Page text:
Misconceptions, lies and rumors have infiltrated LGBTQ relationships throughout the 21st century, but gender roles and sexuality within these relationships have been widely misunderstood.
“LGBTQ relationships don’t have to be the same dynamic as a heterosexual relationship,” said Kara Zehner, freshman English student. “If I’m dating a girl, people think that one person has to be butch and the other has to be feminine.”
Gay, lesbian, bisexual, transexual, queer, pansexual and asexual are a few of the many sexualities and gender identities that often get confused or misinterpreted.
“When people don’t know the answer to a question about an LGBT relationship they try to heteronormalize it,” said Nate Todd, a senior communications major.
“People will ask me, ‘Who’s the girl in the relationship?’ and there is none, that’s kind of the point.” — Nate Todd, a senior communications major
A common misconception about LGBTQ relationships is identifying one person as more masculine or more feminine. Instead, people in the LGBTQ community commonly view gender as fluid or on a spectrum.
“People will ask me, ‘Who’s the girl in the relationship?’ and there is none, that’s kind of the point,” Todd said. “People will ask me who pays a lot.”
Mo Wells, a junior social work major, said she had a similar complaint about this misconception.
“I identify as gender neutral, so people kind of get confused,” Wells said. “They think, ‘Oh, so you’re a lesbian today and then you’re straight tomorrow.’ But that’s why I’m queer because I’m neither.”
Wells self-identifies as queer, but to her, this identification has a much deeper meaning.
“I don’t really have parameters put on gender in my relationships,” Wells said. “I’m more attracted to people as a whole and what people bring to the relationship for me.”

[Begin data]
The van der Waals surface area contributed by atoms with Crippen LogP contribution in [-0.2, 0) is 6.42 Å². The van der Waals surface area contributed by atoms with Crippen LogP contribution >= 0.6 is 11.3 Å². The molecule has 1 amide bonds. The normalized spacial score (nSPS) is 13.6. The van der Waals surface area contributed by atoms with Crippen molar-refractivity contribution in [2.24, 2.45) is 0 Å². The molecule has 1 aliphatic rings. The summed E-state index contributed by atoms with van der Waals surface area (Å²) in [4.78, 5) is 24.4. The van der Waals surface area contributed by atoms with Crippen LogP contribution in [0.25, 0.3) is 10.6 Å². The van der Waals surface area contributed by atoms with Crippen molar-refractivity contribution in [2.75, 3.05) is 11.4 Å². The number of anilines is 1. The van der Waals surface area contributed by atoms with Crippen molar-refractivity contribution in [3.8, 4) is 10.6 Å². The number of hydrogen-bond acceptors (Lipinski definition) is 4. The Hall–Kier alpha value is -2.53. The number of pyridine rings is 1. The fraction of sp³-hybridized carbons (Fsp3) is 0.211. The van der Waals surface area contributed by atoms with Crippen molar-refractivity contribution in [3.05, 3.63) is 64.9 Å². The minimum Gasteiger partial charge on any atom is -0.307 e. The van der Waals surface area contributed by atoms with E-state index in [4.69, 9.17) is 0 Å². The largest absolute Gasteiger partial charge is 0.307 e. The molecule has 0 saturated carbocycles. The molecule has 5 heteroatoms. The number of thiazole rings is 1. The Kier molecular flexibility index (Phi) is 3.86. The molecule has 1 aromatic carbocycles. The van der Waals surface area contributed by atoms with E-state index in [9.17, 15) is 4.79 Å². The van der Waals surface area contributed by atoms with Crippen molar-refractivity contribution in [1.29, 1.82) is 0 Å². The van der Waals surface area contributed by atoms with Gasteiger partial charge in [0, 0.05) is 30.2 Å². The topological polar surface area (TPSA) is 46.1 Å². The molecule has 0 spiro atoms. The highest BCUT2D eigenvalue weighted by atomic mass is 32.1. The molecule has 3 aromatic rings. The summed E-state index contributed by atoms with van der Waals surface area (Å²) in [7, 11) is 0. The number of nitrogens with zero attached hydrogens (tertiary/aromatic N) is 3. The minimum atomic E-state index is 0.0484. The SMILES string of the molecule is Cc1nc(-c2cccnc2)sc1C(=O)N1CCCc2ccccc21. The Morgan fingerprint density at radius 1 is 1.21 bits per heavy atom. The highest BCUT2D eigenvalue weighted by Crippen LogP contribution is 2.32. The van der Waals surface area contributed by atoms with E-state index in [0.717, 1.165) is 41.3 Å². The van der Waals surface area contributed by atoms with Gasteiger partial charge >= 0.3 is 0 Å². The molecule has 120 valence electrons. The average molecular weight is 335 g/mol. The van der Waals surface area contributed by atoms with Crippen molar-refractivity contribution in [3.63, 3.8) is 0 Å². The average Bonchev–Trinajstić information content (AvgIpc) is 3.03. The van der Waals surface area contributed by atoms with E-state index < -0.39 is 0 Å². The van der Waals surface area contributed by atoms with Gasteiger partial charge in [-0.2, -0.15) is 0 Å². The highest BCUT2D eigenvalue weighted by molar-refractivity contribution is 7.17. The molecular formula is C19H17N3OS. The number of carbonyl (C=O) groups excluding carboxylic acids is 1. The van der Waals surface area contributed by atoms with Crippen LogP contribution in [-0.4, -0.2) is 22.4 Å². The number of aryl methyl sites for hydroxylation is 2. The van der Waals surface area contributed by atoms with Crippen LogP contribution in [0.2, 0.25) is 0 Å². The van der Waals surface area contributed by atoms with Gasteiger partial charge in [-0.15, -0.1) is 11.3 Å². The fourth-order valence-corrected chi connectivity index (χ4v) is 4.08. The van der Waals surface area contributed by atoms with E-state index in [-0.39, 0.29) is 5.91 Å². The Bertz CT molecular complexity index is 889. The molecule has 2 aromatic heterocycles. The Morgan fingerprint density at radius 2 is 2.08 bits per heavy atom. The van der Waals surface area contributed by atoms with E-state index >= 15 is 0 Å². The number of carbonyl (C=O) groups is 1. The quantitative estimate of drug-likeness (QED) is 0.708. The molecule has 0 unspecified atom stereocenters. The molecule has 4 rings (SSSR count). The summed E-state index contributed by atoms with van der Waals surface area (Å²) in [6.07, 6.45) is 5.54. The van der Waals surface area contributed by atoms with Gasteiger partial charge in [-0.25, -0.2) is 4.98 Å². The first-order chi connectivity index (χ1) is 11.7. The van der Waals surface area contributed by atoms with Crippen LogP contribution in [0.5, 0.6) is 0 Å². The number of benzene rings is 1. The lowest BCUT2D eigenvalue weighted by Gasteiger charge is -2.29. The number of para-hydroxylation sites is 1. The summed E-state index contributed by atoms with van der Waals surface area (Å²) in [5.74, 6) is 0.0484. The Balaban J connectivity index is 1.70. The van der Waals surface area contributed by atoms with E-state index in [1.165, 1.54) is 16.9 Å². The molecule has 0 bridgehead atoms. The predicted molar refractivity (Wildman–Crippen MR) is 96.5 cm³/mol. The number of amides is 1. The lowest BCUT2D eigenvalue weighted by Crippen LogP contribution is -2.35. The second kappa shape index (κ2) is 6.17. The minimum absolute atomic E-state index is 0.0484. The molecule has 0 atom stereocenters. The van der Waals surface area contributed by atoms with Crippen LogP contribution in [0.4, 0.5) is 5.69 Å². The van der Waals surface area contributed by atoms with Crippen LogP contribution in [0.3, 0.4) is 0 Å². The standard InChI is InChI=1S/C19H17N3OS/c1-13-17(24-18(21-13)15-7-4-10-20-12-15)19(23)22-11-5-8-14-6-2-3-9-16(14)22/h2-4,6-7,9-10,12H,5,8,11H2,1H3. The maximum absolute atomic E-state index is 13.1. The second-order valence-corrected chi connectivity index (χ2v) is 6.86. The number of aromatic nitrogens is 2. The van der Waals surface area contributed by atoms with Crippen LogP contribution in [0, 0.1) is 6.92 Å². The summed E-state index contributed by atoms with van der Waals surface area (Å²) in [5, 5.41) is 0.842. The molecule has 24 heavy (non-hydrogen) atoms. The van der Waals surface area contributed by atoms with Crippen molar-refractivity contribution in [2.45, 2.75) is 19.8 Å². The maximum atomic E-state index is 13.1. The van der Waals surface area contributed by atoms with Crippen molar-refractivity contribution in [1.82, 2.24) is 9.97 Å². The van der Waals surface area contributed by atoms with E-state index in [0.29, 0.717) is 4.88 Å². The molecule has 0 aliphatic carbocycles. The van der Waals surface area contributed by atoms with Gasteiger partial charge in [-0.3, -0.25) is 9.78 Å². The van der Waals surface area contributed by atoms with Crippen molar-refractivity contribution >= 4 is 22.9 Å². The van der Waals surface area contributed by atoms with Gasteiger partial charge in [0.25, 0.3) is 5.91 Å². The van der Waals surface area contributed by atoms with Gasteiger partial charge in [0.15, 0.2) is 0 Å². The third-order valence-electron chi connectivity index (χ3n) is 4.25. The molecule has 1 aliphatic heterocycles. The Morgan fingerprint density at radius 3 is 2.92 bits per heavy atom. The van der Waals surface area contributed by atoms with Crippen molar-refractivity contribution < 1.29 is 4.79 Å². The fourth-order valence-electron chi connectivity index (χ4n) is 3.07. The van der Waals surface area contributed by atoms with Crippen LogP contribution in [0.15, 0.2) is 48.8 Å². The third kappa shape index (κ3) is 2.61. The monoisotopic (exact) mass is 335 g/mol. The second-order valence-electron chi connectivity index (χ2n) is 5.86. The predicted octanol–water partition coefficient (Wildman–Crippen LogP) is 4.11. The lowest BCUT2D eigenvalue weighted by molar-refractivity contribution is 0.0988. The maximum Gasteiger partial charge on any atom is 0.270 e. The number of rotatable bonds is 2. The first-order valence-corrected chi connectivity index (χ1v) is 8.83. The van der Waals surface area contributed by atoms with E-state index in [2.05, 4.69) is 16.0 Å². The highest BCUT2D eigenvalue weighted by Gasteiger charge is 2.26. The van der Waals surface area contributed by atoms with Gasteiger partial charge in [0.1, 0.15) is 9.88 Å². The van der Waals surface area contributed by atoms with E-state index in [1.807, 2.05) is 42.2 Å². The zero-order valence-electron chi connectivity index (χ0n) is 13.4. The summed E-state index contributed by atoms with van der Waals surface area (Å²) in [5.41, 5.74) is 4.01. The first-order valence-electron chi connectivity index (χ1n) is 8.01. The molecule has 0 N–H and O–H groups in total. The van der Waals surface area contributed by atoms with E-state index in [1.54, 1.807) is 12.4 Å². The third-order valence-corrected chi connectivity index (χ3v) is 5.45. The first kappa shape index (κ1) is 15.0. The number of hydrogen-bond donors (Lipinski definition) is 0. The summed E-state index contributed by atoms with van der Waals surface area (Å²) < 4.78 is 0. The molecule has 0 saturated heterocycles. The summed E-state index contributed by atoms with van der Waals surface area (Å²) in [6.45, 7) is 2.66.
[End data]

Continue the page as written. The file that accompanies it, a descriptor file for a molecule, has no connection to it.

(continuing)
Identification and labels are helpful to people trying to find a name for their gender or sexuality, but to some, labels can be limiting.
“The misconception is that a label has to mean what you are every day of your life for the rest of your life,” Wells said. “I think it’s really hard when the world is asking for a definition of your identity, and there is no word for your identity. A lot of the terminology is becoming very fluid.”
For students in the LGBTQ community, prejudice and politics can sometimes interfere with their relationships.
“I used to worry that I would get a job in a state that doesn’t have gay marriage legalized,” Todd said. “Even just holding hands, if you’re in the wrong place at the wrong time or even the wrong city, there could be slurs.”
Currently, there are 36 states that allow same-sex marriage. Colorado legalized same-sex marriage through a court decision in 2014. However, Zehner, Wells and Todd reported that the people they met at CSU were the most supportive of their gender and sexual identities.
“At CSU, I had a really good support system, so there was never a time that I didn’t feel safe,” Todd said.
A single term, definition or person cannot define LGBTQ relationships, but they are united by one important value.
“They are, at their core, like all relationships, about love,” Wells said. “We shouldn’t put boxes around who we love.”
This article was produced for College Avenue’s Love, Sex, and Relationships issue.